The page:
microreview & interview: Roberto Carcache Flores’ A Condensation of Maps

maps coverreview by José Angel Araguz

Treatment – Roberto Carcache Flores

If I could
I’d be your
therapist,
playing
smooth jazz
through
the morning,
one eye
on the clock,
another in
your folder.

I’d browse
through
all those cries
you scribbled
using watercolors
while waiting
for a ring,
to usher
you inside.

My hands
would shake
in yours
like swarms
of moths
around a
lamp shade
until you
grab a seat,
and look me
in the eye.

*

Reading through A Condensation of Maps (Dink Press), I found myself again and again impressed by a poetic sensibility capable of creating images that evoke physical and conceptual movement. In the above poem, this work is set up by the narrative implied in the title, “Treatment.” The speaker develops a brief hypothetical scene, the short lines driving home the intimacy of the address. While the first two stanzas navigate the title’s conceit strictly, speaking in the literacy of the therapist’s office, it is the third stanza’s turn that brings all this metaphor work to a human level. As the speaker’s hands shake in the you’s “like swarms / of moths / around a / lamp shade,” there is a double immediacy evoked, that of hands in hands, but also that of a dire need for direction. This need is implied in the moth imagery, and presents both the speaker and the you as driven by seeking. The empathy here is palpable.

Similar moments of visceral imagery happens throughout the chapbook. The first stanza of “The Fordham Sentinel,” for example, delivers a line by line revelation, one that develops and suggests itself as the six lines move:

Have you checked your bed
for all your fallen pens?
Did the blue stains
on your sheets
leave bite marks
the following morning?

The result is a compelling and unsettling synesthesia: as a reader, I am drawn into the narrative of “fallen pens” and “blue stains,” only to be startled by the implications of “bite marks.” When these elements come together, this stanza does the work of a surrealistic tanka, presenting a personal and immediate meditation.

In “Borders Left Behind,” Flores’ particular brew of imagery and lyric sensibility come to bear on the political. Here, the use of the word “borders” carries special significance. For a poet from El Salvador writing in English, each poem is an act of navigating borders of expression and sensibility. These undertones course through the poem, charging the meditation of the first stanza with an objectivity that is quickly subverted into the intimacy of the second stanza. The political becomes personal in a moment full of human risk and need for understanding.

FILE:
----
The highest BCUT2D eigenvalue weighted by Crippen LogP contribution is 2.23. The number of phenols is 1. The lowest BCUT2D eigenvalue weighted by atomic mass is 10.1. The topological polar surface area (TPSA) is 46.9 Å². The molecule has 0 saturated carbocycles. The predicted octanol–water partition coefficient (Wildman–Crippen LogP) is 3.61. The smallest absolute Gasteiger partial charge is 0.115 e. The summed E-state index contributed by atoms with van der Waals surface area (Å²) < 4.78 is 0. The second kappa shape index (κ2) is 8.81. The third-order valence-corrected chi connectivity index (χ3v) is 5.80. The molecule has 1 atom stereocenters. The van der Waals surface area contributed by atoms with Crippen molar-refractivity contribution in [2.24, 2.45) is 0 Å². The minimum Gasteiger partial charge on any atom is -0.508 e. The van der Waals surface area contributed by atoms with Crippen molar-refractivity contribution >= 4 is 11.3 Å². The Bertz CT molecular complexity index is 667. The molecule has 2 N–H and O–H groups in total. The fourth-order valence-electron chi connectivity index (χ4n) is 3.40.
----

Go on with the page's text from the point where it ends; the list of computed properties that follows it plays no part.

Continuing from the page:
Borders Left Behind – Roberto Carcache Flores

Imagine
stamping
a black seal
on a feather
every time
an eagle soars
too far from
its nest
or questioning
a vulture’s
motives for its
incessant travel.

The only borders
we should cross
lie across
the eyes
of two
strangers,
even as
we travel
on this bus,
your head
on my shoulder.

*

bookscoffee-2Influence Question: How does this collection reflect your relationship/history with the short lyric?

Roberto Carcache Flores: The collection is ordered somewhat chronologically. The first poems represent my earlier work. Initially I think my approach was much more ambitious. I often tried capturing the essence of places and even bits of history. This is especially true for my “El Salvador” poems, which attempt through longer verses to convey my impressions of different places in my home country.  I still look back at these poems fondly, but with reservation.

Later on, I tried to focus on shorter verses and poems in general. Hence, the collection ends with works that only contain a couple of verses and very little sort of context.  I think my goal now is to merely replicate a specific sensation or thought, trying to say more with less. It can be something like a type of sigh or the meaning of a certain smile.  For better or worse, I now find myself aiming for poetry that is less expressive and more definitive.

IQ: What writers/forms have influenced your sense of sentence, phrasing, and brevity?

RCF: Two specific poems come to mind, since the list of writers who have influenced me is all over the place. The first is a very short poem by Roque Dalton titled “Miedo” or “Fear”, dedicated to Julio Cortázar. The poem says “Un ángel solitario en la punta del alfiler oye que alguien orina.”.  The translated version goes something like: A solitary angel on the needle tip hears that someone is pissing. I believe Dalton wrote this poem while being a political prisoner. Either way, it has haunted me since the first time I read it and completely changed my views on how poetry should work.

I stumbled upon the second poem more recently. It’s an odd sort of poem by Robert Walser titled “Little flowers stand in the field”. The poem involves Walser walking through lovely gardens, drinking coffee, and eating jam and butter. Like most of Walser’s work however, the lightness of these verses foreshadow a precipice, a deeper insight into the fleetingness of these sensations. The final stanza of the poem brings everything back to its essence: “Earth is a house with passageways / and rooms where you abide, / it is the storm and stress in it / that hurry me outside.”

*

Special thanks to Roberto Carcache Flores for participating! To find out more about Flores’ work, check out his siteA Condensation of Maps can be purchased from Dink Press.

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